PD-1/PD-L1 interaction plays a critical role in the immunosuppressive tumor microenvironment. This interaction inhibits T-cell activation and tumor lysis. It may explain the aggressive disease course and the higher stage. PD-L1 is thought to act as a predictive marker for anti-PD-1/PD-L1 immunotherapy, and there are several ongoing immunotherapy trials with clinical promise in thyroid cancers. According to a recent meta-analysis, PD-L1 positivity is correlated with poor prognosis in non-medullary thyroid cancer patients, and this result is consistent with many other human cancers [27].

There is no effective treatment option that prolongs overall survival in advanced stage MTC patients. Cytotoxic chemotherapy has low response rates and durations. Vandetanib and cabozantinib are the newly approved tyrosine kinase inhibitors for the treatment of the patients at advanced stages [1]. Anti-PD-1/PD-L1 therapies may provide additional treatment options for MTC patients. More recently, in a phase 1b study, Mehnert et al. reported that the anti-PD-L1 antibody, pembrolizumab, may have an antitumor activity with an acceptable safety profile in a small percentage of advanced differentiated thyroid cancer patients [28]. As with many other types of cancer, there is no clear predictive biomarker in thyroid cancers that indicates which patient will benefit more from checkpoint inhibitors. Also, PD-L1 expression is not a pure predictive biomarker for anti-PD-1/PD-L1 antibodies, but it could be useful in some cancer subtypes. In a phase one study performed by Yamamoto et al., nivolumab (anti-PD-1 antibody) found a partial response in one MTC patient. Another ongoing phase II trial (NCT03072160) explores the efficacy of pembrolizumab in recurrent and metastatic MTC [29].

Our study is the fifth study evaluating the PD-L1 positivity in MTC patients in English literature, but this study also has some limitations. This study has a retrospective design, and the number of patients is relatively small. There were only 5 PD-L1 positive tumors in our cohort, and it may not be sufficient for interpretation in the correlation analysis. Additionally, we do not have enough information about some of the patients’ distant metastasis status at the time of diagnosis. However, the median follow-up time was 54 months (min. 15 months, max. 127 months) for our cohort, and all the patients were alive during the data collection phase.

In conclusion, PD-L1 overexpression is associated with recurrence and poor prognosis in various cancers, but we did not find any significant correlation between PD-L1 expression and clinicopathologic features in our cohort. The reason may be the lack of a significant number of biologically aggressive and advanced stage (pT4) MTCs in our cohort. Further studies with larger patient numbers with advanced stage disease are still required to perform a more comprehensive analysis.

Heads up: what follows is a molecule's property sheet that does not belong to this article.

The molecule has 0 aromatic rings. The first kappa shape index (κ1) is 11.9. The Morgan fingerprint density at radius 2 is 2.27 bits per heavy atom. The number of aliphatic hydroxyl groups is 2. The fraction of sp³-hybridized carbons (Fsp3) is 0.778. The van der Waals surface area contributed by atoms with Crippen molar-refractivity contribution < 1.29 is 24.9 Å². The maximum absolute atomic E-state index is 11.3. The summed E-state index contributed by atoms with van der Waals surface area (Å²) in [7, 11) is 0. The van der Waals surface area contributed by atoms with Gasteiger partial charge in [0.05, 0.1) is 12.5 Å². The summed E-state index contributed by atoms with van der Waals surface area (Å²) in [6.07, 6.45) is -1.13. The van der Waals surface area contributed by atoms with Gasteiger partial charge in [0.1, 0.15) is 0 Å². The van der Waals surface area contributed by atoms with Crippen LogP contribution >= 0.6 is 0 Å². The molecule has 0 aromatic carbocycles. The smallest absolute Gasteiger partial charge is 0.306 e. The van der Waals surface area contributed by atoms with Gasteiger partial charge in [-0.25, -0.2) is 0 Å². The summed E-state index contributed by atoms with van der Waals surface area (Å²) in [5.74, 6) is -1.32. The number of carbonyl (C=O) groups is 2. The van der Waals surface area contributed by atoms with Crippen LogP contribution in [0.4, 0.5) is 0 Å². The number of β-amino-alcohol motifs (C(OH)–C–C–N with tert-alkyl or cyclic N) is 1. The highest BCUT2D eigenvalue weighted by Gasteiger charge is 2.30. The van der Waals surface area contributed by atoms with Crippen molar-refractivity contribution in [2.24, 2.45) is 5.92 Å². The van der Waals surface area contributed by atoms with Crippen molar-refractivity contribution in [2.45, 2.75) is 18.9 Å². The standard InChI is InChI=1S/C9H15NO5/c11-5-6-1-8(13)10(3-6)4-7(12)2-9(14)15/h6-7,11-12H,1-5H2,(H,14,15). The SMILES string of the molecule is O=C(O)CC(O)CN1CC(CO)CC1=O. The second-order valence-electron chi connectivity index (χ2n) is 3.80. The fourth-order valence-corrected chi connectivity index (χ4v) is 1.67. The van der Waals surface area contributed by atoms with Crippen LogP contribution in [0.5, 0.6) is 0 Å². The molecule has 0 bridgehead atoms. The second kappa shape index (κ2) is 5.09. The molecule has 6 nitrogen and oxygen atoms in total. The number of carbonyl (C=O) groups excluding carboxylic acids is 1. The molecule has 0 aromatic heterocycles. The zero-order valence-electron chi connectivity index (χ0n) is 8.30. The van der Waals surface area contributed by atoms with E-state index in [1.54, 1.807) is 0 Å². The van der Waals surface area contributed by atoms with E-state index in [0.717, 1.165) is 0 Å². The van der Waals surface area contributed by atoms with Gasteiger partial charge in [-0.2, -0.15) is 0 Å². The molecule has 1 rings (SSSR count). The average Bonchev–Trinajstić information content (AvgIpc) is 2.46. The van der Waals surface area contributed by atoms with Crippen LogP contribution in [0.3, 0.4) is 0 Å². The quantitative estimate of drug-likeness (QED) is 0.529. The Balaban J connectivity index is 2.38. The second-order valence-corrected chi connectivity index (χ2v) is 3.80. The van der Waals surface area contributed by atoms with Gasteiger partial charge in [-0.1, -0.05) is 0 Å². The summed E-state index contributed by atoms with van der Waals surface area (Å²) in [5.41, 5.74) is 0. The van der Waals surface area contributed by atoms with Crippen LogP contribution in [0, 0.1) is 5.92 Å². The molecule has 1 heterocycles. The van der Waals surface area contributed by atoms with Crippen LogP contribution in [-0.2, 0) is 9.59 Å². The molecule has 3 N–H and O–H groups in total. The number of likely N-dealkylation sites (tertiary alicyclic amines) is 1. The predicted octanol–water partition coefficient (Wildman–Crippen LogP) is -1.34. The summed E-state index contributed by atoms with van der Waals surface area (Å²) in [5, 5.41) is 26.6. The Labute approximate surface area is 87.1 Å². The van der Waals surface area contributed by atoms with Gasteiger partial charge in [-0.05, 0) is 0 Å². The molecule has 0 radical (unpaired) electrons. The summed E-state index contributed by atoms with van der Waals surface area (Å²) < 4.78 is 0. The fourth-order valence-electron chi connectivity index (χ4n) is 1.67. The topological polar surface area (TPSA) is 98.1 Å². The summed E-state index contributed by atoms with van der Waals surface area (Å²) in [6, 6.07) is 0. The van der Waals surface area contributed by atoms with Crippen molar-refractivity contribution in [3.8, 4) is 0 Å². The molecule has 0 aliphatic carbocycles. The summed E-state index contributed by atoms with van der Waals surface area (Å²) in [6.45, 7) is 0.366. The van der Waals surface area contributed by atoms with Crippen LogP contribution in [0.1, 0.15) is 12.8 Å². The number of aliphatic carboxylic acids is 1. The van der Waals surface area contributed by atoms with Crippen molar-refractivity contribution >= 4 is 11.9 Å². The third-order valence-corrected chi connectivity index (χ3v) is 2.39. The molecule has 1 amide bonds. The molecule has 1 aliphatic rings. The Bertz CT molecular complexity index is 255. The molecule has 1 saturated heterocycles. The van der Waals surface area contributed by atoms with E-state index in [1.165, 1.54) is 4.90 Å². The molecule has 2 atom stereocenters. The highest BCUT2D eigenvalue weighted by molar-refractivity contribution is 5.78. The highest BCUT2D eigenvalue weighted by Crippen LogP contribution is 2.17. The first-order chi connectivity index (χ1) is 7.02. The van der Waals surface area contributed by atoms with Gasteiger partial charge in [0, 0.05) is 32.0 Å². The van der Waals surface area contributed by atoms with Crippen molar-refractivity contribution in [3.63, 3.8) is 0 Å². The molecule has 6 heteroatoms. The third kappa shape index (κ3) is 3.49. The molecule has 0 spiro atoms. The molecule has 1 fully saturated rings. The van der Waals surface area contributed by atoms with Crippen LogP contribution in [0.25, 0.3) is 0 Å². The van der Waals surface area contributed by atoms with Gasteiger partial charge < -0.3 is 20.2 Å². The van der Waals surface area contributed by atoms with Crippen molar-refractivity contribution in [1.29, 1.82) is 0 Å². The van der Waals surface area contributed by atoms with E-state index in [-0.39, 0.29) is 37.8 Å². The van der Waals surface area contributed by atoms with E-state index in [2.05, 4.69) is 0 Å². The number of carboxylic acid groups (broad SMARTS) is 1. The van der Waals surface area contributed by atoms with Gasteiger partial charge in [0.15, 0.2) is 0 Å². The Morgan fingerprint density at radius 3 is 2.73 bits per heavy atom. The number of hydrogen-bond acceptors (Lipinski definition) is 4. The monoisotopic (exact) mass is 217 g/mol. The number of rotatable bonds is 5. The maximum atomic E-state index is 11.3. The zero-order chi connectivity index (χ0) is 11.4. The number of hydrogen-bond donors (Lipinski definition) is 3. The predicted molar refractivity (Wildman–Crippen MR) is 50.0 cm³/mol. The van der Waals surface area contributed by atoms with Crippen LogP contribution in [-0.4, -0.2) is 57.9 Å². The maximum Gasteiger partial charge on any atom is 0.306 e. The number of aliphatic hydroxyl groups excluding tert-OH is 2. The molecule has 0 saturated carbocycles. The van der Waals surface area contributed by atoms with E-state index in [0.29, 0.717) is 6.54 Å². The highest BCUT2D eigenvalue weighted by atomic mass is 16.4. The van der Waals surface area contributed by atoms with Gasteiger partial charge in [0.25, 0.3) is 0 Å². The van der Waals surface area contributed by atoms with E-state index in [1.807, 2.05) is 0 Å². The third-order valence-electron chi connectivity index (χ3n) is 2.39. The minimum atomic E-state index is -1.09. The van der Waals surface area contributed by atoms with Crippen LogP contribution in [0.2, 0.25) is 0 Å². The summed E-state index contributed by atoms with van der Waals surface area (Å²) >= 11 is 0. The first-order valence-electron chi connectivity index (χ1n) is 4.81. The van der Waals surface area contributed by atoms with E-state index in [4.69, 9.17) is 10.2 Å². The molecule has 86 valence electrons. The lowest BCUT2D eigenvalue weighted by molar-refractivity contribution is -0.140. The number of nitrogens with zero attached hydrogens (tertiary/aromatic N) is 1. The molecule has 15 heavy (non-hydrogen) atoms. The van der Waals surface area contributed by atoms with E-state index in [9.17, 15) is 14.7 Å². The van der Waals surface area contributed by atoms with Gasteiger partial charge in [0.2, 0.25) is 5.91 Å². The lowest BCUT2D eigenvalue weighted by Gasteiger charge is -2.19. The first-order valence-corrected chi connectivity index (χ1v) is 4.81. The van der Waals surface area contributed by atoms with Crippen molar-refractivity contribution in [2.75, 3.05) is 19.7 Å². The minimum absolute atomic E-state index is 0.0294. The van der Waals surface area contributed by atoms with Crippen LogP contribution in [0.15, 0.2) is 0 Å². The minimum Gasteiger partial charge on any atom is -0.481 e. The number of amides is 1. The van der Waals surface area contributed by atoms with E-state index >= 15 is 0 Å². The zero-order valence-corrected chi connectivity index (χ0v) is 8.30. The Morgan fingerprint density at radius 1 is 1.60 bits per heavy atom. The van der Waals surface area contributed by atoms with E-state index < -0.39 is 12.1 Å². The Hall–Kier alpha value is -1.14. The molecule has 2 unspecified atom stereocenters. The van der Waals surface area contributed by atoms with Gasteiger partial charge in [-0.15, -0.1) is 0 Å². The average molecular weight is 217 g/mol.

Authors declare no conflict of interest.

Concept: YK, MK, Design: YK, MK, Data collection or processing: SG, SÇ, Analysis of Interpretation: SÇ, MK, Literature search: YK, MK, SÇ, Writing: YK, MK, Approval: MK, SÇ.


1) Viola D, Elisei R. Management of medullary thyroid cancer. Endocrinol Metab Clin North Am. 2019;48:285-301.

2) Hazard JB, Hawk WA, Crile G. Medullary (solid) carcinoma of the thyroid - a clinicopathologic entity. J Clin Endocrinol Metab. 1959;19:152-61.

3) Wells SA, Asa SL, Dralle H, Elisei R, Evans DB, Gagel RF, Lee N, MacHens A, Moley JF, Pacini F, Raue F, Frank-Raue K, Robinson B, Rosenthal MS, Santoro M, Schlumberger M, Shah M, Waguespack SG. Revised American thyroid association guidelines for the management of medullary thyroid carcinoma. Thyroid. 2015;25:567-610.

4) DeLellis RA, Al Ghuzlan A, Albores Saavedra J, Baloch ZW, Basolo F, Elisei R, Kaseer K. Medullary thyroid carcinoma. In: Lloyd RV, Osamura RY, Klöppel G, Rosai J, editors. World Health Organization Classification of Tumors of Endocrine Organs. 4th ed. Lyon: IARC; 2017. p. 108-13.

5) Modigliani E, Cohen R, Campos JM, Conte-Devolx B, Maes B, Boneu A, Schlumberger M, Bigorgne JC, Dumontier P, Leclerc L, Corcuff B, Guilhem I. Prognostic factors for survival and for biochemical cure in medullary thyroid carcinoma: Results in 899 patients. Clin Endocrinol (Oxf). 1998;48:265-73.

6) Kebebew E, Ituarte PHG, Siperstein AE, Duh QY, Clark OH. Medullary thyroid carcinoma. Cancer. 2000;88:1139-48.

7) Meng X, Huang Z, Teng F, Xing L, Yu J. Predictive biomarkers in PD-1/PD-L1 checkpoint blockade immunotherapy. Cancer Treat Rev. 2015:868-76.

8) Ohaegbulam KC, Assal A, Lazar-Molnar E, Yao Y, Zang X. Human cancer immunotherapy with antibodies to the PD-1 and PD-L1 pathway. Trends Mol Med. 2015;24-33.